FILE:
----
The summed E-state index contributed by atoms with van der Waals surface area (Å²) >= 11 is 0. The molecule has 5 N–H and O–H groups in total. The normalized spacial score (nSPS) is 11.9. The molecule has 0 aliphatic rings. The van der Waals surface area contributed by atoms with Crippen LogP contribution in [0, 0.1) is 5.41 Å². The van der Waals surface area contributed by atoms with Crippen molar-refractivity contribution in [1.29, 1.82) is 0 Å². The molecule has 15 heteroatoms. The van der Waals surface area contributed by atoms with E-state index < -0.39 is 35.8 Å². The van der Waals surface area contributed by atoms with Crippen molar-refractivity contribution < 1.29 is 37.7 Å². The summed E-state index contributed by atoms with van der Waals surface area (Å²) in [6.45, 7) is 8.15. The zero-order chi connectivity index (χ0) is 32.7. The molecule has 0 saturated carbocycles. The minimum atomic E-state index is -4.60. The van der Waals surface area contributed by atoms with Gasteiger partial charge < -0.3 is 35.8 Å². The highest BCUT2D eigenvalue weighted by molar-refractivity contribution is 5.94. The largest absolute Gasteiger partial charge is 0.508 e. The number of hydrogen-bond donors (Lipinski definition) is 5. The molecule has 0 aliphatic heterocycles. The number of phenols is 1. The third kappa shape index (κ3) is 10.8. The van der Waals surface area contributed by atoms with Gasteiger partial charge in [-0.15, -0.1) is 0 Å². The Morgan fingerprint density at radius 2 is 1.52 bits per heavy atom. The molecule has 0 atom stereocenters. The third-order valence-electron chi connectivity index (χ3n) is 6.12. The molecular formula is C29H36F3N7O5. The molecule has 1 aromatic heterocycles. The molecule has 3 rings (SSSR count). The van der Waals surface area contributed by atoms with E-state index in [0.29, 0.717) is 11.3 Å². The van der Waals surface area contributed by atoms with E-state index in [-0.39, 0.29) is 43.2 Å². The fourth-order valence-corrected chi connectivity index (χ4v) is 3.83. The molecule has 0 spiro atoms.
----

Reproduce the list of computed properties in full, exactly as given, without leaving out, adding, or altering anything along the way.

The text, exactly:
The summed E-state index contributed by atoms with van der Waals surface area (Å²) >= 11 is 0. The molecule has 5 N–H and O–H groups in total. The normalized spacial score (nSPS) is 11.9. The molecule has 0 aliphatic rings. The van der Waals surface area contributed by atoms with Crippen LogP contribution in [0, 0.1) is 5.41 Å². The van der Waals surface area contributed by atoms with Crippen molar-refractivity contribution in [1.29, 1.82) is 0 Å². The molecule has 15 heteroatoms. The van der Waals surface area contributed by atoms with E-state index < -0.39 is 35.8 Å². The van der Waals surface area contributed by atoms with Crippen molar-refractivity contribution < 1.29 is 37.7 Å². The summed E-state index contributed by atoms with van der Waals surface area (Å²) in [6.45, 7) is 8.15. The zero-order chi connectivity index (χ0) is 32.7. The molecule has 0 saturated carbocycles. The minimum atomic E-state index is -4.60. The van der Waals surface area contributed by atoms with Gasteiger partial charge < -0.3 is 35.8 Å². The highest BCUT2D eigenvalue weighted by molar-refractivity contribution is 5.94. The largest absolute Gasteiger partial charge is 0.508 e. The number of hydrogen-bond donors (Lipinski definition) is 5. The molecule has 0 aliphatic heterocycles. The number of phenols is 1. The third kappa shape index (κ3) is 10.8. The van der Waals surface area contributed by atoms with Gasteiger partial charge in [-0.15, -0.1) is 0 Å². The Morgan fingerprint density at radius 2 is 1.52 bits per heavy atom. The molecule has 0 atom stereocenters. The third-order valence-electron chi connectivity index (χ3n) is 6.12. The molecular formula is C29H36F3N7O5. The molecule has 1 aromatic heterocycles. The molecule has 3 rings (SSSR count). The van der Waals surface area contributed by atoms with E-state index in [0.29, 0.717) is 11.3 Å². The van der Waals surface area contributed by atoms with E-state index in [-0.39, 0.29) is 43.2 Å². The fourth-order valence-corrected chi connectivity index (χ4v) is 3.83. The molecule has 0 spiro atoms.